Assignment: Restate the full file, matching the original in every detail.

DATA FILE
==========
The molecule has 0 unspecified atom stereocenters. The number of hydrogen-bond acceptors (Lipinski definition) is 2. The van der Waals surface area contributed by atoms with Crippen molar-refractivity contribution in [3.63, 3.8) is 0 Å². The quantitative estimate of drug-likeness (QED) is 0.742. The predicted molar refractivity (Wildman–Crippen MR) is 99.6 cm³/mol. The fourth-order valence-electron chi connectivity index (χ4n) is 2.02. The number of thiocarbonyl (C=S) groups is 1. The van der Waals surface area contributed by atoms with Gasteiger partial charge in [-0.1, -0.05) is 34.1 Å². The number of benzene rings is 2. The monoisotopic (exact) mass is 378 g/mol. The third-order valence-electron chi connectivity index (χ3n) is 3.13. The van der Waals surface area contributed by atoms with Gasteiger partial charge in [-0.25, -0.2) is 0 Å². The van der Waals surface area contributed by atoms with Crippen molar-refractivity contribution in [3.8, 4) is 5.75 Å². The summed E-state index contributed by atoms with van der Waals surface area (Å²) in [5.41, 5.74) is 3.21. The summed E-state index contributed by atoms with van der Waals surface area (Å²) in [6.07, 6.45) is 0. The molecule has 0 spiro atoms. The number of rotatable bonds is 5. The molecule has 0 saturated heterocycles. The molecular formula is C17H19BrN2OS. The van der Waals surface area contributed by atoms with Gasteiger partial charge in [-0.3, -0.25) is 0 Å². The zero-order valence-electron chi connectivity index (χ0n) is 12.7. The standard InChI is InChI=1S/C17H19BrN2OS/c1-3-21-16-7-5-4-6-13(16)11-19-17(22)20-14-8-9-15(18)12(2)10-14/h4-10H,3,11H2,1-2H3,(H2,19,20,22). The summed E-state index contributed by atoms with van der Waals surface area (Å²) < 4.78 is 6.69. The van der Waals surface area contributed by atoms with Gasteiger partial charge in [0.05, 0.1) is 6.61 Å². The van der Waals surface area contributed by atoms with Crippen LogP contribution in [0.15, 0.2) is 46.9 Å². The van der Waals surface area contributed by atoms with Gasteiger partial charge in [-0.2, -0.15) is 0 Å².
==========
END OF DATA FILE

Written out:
The molecule has 0 unspecified atom stereocenters. The number of hydrogen-bond acceptors (Lipinski definition) is 2. The van der Waals surface area contributed by atoms with Crippen molar-refractivity contribution in [3.63, 3.8) is 0 Å². The quantitative estimate of drug-likeness (QED) is 0.742. The predicted molar refractivity (Wildman–Crippen MR) is 99.6 cm³/mol. The fourth-order valence-electron chi connectivity index (χ4n) is 2.02. The number of thiocarbonyl (C=S) groups is 1. The van der Waals surface area contributed by atoms with Gasteiger partial charge in [-0.1, -0.05) is 34.1 Å². The number of benzene rings is 2. The monoisotopic (exact) mass is 378 g/mol. The third-order valence-electron chi connectivity index (χ3n) is 3.13. The van der Waals surface area contributed by atoms with Gasteiger partial charge in [-0.25, -0.2) is 0 Å². The van der Waals surface area contributed by atoms with Crippen molar-refractivity contribution in [3.8, 4) is 5.75 Å². The summed E-state index contributed by atoms with van der Waals surface area (Å²) in [5.41, 5.74) is 3.21. The summed E-state index contributed by atoms with van der Waals surface area (Å²) in [6.07, 6.45) is 0. The molecule has 0 spiro atoms. The number of rotatable bonds is 5. The molecule has 0 saturated heterocycles. The molecular formula is C17H19BrN2OS. The van der Waals surface area contributed by atoms with Gasteiger partial charge in [-0.3, -0.25) is 0 Å². The zero-order valence-electron chi connectivity index (χ0n) is 12.7. The standard InChI is InChI=1S/C17H19BrN2OS/c1-3-21-16-7-5-4-6-13(16)11-19-17(22)20-14-8-9-15(18)12(2)10-14/h4-10H,3,11H2,1-2H3,(H2,19,20,22). The summed E-state index contributed by atoms with van der Waals surface area (Å²) < 4.78 is 6.69. The van der Waals surface area contributed by atoms with Gasteiger partial charge in [0.05, 0.1) is 6.61 Å². The van der Waals surface area contributed by atoms with Crippen LogP contribution in [0.15, 0.2) is 46.9 Å². The van der Waals surface area contributed by atoms with Gasteiger partial charge in [-0.2, -0.15) is 0 Å².